Stunningly to me, texting is also allowed. The claimed differential for allowing speakerphone or earpiece conversations is that they let you keep both hands on the wheel, while holding the phone to your ear leaves only one. Texting, however, not only requires one hand if you concentrate really, really hard on holding the phone while thumbing in the letters, and unless you've totally memorized the keyboard like a touch-typist you need to keep looking at the phone while you type. An incoming message, moreover, can only be understood by taking your eyes off the road to read it. So much safer, texting, our legistators and governor decided, but I cannot understand why.

Something like 90% of conversation is carried by non-verbal cues. When those are not available, as with a phone conversation, we are forced to pay much closer attention to what is being said, to the verbal component, than we otherwise would. It is that need to intently focus that creates a distraction and diminishes our ability to pay attention to our driving, not whether we hold the phone itself to our ear or use it a remote. If the desire is to remove distractions, all phone conversations should be banned.

But the issue is more complex even than that. Turns out, cell phones account for – on average – less than 10% of all significant distractions for drivers. Somewhere I have that data, I tracked it down when the California ban was being developed, and I’ll post it in a followup. For the moment though, please just accept my memory, and believe that banning phone-held conversations will do very little to reduce accidents. In fact, I was unable at the time to find any scientific data that showed any beneficial effects of cellphone restrictions in terms of measurable concrete outcomes – fewer accidents, fewer injuries, reduced mortality. If anyone has such a study outcome available, I’d be very interested.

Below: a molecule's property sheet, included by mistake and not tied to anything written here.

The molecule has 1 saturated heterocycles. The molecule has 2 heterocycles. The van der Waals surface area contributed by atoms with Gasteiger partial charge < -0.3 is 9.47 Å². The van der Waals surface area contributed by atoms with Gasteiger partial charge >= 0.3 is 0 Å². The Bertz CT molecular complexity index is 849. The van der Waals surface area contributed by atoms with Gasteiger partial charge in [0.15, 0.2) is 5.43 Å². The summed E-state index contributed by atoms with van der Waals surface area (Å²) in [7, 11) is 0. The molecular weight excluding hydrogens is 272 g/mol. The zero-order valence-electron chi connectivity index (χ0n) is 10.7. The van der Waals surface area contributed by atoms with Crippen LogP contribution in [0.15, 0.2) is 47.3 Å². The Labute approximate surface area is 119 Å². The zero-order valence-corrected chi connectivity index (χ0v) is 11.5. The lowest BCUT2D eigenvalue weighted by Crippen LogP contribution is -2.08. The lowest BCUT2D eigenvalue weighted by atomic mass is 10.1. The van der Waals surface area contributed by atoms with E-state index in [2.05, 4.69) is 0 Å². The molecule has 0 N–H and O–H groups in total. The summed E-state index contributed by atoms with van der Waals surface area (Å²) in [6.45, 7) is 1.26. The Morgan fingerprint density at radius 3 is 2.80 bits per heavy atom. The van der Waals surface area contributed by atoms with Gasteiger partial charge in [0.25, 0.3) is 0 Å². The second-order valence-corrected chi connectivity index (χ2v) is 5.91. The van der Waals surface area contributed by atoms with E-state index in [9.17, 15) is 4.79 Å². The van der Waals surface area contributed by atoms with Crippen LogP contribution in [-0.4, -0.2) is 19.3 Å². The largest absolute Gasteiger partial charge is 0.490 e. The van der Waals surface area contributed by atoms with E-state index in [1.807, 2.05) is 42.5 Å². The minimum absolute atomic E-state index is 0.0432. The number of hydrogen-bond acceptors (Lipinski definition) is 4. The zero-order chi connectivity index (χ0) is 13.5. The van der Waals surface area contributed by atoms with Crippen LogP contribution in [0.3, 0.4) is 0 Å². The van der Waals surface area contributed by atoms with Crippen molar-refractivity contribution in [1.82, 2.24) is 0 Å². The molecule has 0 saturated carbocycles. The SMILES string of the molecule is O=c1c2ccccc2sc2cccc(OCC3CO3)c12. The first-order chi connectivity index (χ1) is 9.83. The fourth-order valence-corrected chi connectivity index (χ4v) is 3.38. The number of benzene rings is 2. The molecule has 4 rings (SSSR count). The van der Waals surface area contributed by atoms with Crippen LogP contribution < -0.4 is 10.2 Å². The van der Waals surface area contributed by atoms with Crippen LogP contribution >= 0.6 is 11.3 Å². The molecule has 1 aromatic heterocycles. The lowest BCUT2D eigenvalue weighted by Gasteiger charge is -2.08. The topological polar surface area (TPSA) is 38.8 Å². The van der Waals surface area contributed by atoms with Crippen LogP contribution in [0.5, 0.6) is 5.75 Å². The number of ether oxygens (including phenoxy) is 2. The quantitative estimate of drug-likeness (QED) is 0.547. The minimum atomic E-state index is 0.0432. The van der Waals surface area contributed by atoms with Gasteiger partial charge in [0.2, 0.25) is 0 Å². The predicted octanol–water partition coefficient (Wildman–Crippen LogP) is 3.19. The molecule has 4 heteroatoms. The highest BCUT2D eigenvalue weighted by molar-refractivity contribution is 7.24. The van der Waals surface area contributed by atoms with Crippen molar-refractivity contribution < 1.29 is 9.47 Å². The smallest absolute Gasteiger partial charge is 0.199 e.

I see this cellphone while driving issue as yet another focus on the trivial as a means of making government regulation appear effective but without actually doing anything of meaningful value. Cell phone distractions, all tolled, are less that 10% of all driving distractions; banning just one fragment of them will at best reduce accidents by a miniscule fraction. This is the same sort of group frenzy dominance and regulatory fervor that led to banning smoking in public, even though there are no reliable data conclusively showing negative effects from second-hand smoke.